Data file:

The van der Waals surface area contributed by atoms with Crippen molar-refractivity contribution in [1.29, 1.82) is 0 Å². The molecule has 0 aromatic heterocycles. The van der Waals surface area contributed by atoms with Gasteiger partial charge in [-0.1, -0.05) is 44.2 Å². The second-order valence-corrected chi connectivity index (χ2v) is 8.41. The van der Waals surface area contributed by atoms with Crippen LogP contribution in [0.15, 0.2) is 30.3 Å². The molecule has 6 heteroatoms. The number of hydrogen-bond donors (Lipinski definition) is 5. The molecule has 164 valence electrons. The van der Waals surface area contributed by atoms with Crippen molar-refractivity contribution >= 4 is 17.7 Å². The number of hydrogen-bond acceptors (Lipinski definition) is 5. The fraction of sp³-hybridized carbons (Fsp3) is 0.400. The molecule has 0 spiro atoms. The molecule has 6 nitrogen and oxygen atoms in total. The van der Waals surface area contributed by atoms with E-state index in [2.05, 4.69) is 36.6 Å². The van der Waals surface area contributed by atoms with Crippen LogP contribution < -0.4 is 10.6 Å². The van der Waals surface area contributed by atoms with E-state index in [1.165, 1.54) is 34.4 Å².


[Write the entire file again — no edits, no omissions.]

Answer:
The van der Waals surface area contributed by atoms with Crippen molar-refractivity contribution in [1.29, 1.82) is 0 Å². The molecule has 0 aromatic heterocycles. The van der Waals surface area contributed by atoms with Gasteiger partial charge in [-0.1, -0.05) is 44.2 Å². The second-order valence-corrected chi connectivity index (χ2v) is 8.41. The van der Waals surface area contributed by atoms with Crippen LogP contribution in [0.15, 0.2) is 30.3 Å². The molecule has 6 heteroatoms. The number of hydrogen-bond donors (Lipinski definition) is 5. The molecule has 164 valence electrons. The van der Waals surface area contributed by atoms with Crippen molar-refractivity contribution >= 4 is 17.7 Å². The number of hydrogen-bond acceptors (Lipinski definition) is 5. The fraction of sp³-hybridized carbons (Fsp3) is 0.400. The molecule has 0 spiro atoms. The molecule has 6 nitrogen and oxygen atoms in total. The van der Waals surface area contributed by atoms with E-state index in [2.05, 4.69) is 36.6 Å². The van der Waals surface area contributed by atoms with Crippen LogP contribution < -0.4 is 10.6 Å². The van der Waals surface area contributed by atoms with E-state index in [1.165, 1.54) is 34.4 Å².